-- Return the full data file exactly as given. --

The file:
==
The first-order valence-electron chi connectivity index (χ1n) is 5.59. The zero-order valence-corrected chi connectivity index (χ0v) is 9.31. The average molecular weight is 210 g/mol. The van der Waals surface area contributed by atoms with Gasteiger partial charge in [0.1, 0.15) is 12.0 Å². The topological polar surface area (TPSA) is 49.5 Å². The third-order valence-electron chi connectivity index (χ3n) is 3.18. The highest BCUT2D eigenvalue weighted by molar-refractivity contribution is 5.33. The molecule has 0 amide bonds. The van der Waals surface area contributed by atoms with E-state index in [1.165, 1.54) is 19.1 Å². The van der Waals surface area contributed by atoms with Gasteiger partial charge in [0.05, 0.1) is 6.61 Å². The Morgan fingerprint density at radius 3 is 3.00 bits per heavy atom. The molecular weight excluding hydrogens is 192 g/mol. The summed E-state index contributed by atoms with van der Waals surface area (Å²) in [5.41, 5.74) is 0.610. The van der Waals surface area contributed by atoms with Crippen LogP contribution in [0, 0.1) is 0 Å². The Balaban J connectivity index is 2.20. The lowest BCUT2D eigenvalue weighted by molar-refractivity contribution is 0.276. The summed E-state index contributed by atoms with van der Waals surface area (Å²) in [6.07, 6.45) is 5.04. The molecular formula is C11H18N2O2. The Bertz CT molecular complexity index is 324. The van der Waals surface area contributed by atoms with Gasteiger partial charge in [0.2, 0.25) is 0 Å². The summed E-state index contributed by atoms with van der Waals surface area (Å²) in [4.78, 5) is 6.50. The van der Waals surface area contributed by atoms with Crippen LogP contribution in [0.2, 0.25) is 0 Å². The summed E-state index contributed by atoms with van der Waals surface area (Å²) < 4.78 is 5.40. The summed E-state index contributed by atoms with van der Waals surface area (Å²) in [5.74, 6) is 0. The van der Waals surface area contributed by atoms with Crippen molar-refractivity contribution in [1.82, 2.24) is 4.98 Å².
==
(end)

The first-order valence-electron chi connectivity index (χ1n) is 5.59. The zero-order valence-corrected chi connectivity index (χ0v) is 9.31. The average molecular weight is 210 g/mol. The van der Waals surface area contributed by atoms with Gasteiger partial charge in [0.1, 0.15) is 12.0 Å². The topological polar surface area (TPSA) is 49.5 Å². The third-order valence-electron chi connectivity index (χ3n) is 3.18. The highest BCUT2D eigenvalue weighted by molar-refractivity contribution is 5.33. The molecule has 0 amide bonds. The van der Waals surface area contributed by atoms with E-state index in [1.165, 1.54) is 19.1 Å². The van der Waals surface area contributed by atoms with Gasteiger partial charge in [0.05, 0.1) is 6.61 Å². The Morgan fingerprint density at radius 3 is 3.00 bits per heavy atom. The molecular weight excluding hydrogens is 192 g/mol. The summed E-state index contributed by atoms with van der Waals surface area (Å²) in [5.41, 5.74) is 0.610. The van der Waals surface area contributed by atoms with Crippen LogP contribution in [0, 0.1) is 0 Å². The Balaban J connectivity index is 2.20. The lowest BCUT2D eigenvalue weighted by molar-refractivity contribution is 0.276. The summed E-state index contributed by atoms with van der Waals surface area (Å²) in [6.07, 6.45) is 5.04. The molecular formula is C11H18N2O2. The Bertz CT molecular complexity index is 324. The van der Waals surface area contributed by atoms with Gasteiger partial charge in [0.2, 0.25) is 0 Å². The summed E-state index contributed by atoms with van der Waals surface area (Å²) in [4.78, 5) is 6.50. The van der Waals surface area contributed by atoms with Crippen LogP contribution in [0.2, 0.25) is 0 Å². The summed E-state index contributed by atoms with van der Waals surface area (Å²) < 4.78 is 5.40. The summed E-state index contributed by atoms with van der Waals surface area (Å²) in [5.74, 6) is 0. The van der Waals surface area contributed by atoms with Crippen molar-refractivity contribution in [1.82, 2.24) is 4.98 Å².